Paul: Well, I can tell you what our contribution is. To increase the reliability of the grid, one has to have a protection system that will do what I was just saying before. And that is detect the presence of the fault and take an action that has minimal effect on the customers who are using that grid to get their power, their energy from the grid. All right. We don't wanna lose that any more often than we have to. And so we need the protective devices to be, first of all, many of them throughout the system.
Generally, many of them at each end of each transmission line, by the way. Two, we need those devices to operate ahead of devices that you would consider backup, meaning you have a lightning strike on a transmission line, a given line. You want the protection at both ends of the line to operate very quickly and not only just very quickly, but well ahead of backup protection on other lines that would, if they were to open their circuit, breakers would cause more of a network to be lost and more customers potentially to be lost. So you have to worry about that.
Now, a newcomer to this topic would want, as you understand that a network is like a, something like a screen on your screen door of a storm door. In other words, you've got transmission lines that come together at points to satisfy load or to receive generation, to receive power from generators that may exist there. And what's very important again, is to detect the presence of a fault, which usually is voltages and currents that are out of, and way beyond the norm. And it was very low voltage is a very high current and use that as a method to detect that, Hey, there is a problem in that.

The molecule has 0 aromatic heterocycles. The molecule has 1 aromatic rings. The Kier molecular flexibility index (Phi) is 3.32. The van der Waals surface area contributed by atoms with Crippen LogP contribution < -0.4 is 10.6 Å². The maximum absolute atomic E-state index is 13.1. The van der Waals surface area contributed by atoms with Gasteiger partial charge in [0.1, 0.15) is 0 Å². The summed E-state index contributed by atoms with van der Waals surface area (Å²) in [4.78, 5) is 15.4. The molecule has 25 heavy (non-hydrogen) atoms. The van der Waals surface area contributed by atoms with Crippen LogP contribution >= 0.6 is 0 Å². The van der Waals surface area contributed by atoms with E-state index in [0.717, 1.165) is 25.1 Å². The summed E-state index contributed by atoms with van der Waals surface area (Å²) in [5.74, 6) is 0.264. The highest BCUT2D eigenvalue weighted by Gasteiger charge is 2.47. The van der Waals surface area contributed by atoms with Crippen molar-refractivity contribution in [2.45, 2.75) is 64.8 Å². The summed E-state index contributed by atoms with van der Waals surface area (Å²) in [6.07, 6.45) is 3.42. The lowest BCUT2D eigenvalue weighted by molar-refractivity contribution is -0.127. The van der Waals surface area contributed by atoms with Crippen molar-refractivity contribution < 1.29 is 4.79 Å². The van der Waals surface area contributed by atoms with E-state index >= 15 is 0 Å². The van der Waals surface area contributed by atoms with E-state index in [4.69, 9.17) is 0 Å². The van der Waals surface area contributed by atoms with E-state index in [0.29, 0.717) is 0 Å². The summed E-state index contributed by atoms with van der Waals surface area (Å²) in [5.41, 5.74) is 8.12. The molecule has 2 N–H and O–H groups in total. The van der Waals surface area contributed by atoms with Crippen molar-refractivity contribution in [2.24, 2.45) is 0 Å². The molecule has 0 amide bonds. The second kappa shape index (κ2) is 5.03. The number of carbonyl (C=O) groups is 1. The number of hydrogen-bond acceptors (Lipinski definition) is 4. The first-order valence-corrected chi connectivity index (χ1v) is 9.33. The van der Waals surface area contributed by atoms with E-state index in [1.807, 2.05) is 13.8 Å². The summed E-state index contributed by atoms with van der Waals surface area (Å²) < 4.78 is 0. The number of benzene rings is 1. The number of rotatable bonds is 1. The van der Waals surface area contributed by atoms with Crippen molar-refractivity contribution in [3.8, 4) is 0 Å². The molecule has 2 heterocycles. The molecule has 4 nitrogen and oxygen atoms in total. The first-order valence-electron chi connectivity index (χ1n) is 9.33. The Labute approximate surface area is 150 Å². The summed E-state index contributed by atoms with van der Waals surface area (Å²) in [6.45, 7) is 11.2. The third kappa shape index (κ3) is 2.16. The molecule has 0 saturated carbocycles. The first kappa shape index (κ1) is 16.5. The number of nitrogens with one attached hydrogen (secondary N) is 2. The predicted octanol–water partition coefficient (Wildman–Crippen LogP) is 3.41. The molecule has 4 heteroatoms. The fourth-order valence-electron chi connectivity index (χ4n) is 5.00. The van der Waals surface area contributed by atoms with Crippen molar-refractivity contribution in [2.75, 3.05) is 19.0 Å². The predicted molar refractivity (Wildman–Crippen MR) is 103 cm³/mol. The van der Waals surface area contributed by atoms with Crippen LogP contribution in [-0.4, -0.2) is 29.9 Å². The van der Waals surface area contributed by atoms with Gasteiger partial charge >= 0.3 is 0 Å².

Furthermore, one has to have protection that can find the probable location of that fault so that they will operate in a coordinated way, remove the fault with least impact on the network itself, keep the rest of the network running while we are taking out the faulted condition.
Baldwin: I was going to say, I think you're almost underselling capable of it, Paul, because within the utility, there's always competing departments. For example, operations and planning, which is just as important as us protecting the lines, making sure everyone it operates correctly and you're getting the best rates possible. And CAPE itself is usually the foundational piece to operations and planning. Really the tool that most utility is the best in secret, but did they get all the design, they put it into CAPE they get these values out of CAPE clearing or impedances, and then it propagates through a utility as quickly as possible.
So when Paul is discussing here, Hey, these faults are happening or this we're trying to line that up with what's happening in real life. And every day it gets more and more difficult because in the past it was a pretty simple system. It was, you got your power plants, you got your customers, and we're just trying to equal it out. Now with renewables and frequent miles and all these new competing projects and ISOs, this is why this has become so much more important that we ensure these models are correct. It's the basis of basically how we protect our grid.
The impact of renewables